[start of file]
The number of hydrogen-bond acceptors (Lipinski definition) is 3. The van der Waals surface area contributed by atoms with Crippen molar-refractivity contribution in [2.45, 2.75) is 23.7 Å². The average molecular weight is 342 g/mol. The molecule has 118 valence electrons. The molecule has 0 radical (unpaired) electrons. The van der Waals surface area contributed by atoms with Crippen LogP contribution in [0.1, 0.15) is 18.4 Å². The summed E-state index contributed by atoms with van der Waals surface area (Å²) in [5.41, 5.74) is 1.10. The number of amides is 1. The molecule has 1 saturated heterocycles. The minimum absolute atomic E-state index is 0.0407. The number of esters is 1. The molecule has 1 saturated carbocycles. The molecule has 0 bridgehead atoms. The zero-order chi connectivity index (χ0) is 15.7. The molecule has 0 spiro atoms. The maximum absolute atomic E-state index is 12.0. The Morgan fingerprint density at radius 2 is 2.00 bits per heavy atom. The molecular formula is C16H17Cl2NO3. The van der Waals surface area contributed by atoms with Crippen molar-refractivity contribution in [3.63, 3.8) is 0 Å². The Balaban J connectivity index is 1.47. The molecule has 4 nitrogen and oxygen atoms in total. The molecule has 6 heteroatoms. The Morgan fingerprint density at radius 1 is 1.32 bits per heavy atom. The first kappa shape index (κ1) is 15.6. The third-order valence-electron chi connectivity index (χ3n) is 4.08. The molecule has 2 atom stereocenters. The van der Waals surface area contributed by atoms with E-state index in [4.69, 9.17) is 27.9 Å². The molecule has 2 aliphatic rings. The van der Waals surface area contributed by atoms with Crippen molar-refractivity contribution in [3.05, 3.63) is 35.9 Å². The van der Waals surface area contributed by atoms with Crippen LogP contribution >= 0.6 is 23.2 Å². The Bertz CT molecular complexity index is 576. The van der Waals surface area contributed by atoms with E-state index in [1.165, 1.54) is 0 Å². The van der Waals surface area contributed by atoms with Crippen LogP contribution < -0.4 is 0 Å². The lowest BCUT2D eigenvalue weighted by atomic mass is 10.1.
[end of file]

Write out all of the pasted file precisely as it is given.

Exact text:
The number of hydrogen-bond acceptors (Lipinski definition) is 3. The van der Waals surface area contributed by atoms with Crippen molar-refractivity contribution in [2.45, 2.75) is 23.7 Å². The average molecular weight is 342 g/mol. The molecule has 118 valence electrons. The molecule has 0 radical (unpaired) electrons. The van der Waals surface area contributed by atoms with Crippen LogP contribution in [0.1, 0.15) is 18.4 Å². The summed E-state index contributed by atoms with van der Waals surface area (Å²) in [5.41, 5.74) is 1.10. The number of amides is 1. The molecule has 1 saturated heterocycles. The minimum absolute atomic E-state index is 0.0407. The number of esters is 1. The molecule has 1 saturated carbocycles. The molecule has 0 bridgehead atoms. The zero-order chi connectivity index (χ0) is 15.7. The molecule has 0 spiro atoms. The maximum absolute atomic E-state index is 12.0. The Morgan fingerprint density at radius 2 is 2.00 bits per heavy atom. The molecular formula is C16H17Cl2NO3. The van der Waals surface area contributed by atoms with Crippen molar-refractivity contribution in [3.63, 3.8) is 0 Å². The Balaban J connectivity index is 1.47. The molecule has 4 nitrogen and oxygen atoms in total. The molecule has 6 heteroatoms. The Morgan fingerprint density at radius 1 is 1.32 bits per heavy atom. The first kappa shape index (κ1) is 15.6. The third-order valence-electron chi connectivity index (χ3n) is 4.08. The molecule has 2 atom stereocenters. The van der Waals surface area contributed by atoms with E-state index in [4.69, 9.17) is 27.9 Å². The molecule has 2 aliphatic rings. The van der Waals surface area contributed by atoms with Crippen molar-refractivity contribution in [3.05, 3.63) is 35.9 Å². The van der Waals surface area contributed by atoms with Crippen LogP contribution >= 0.6 is 23.2 Å². The Bertz CT molecular complexity index is 576. The van der Waals surface area contributed by atoms with E-state index in [1.165, 1.54) is 0 Å². The van der Waals surface area contributed by atoms with Crippen LogP contribution < -0.4 is 0 Å². The lowest BCUT2D eigenvalue weighted by atomic mass is 10.1.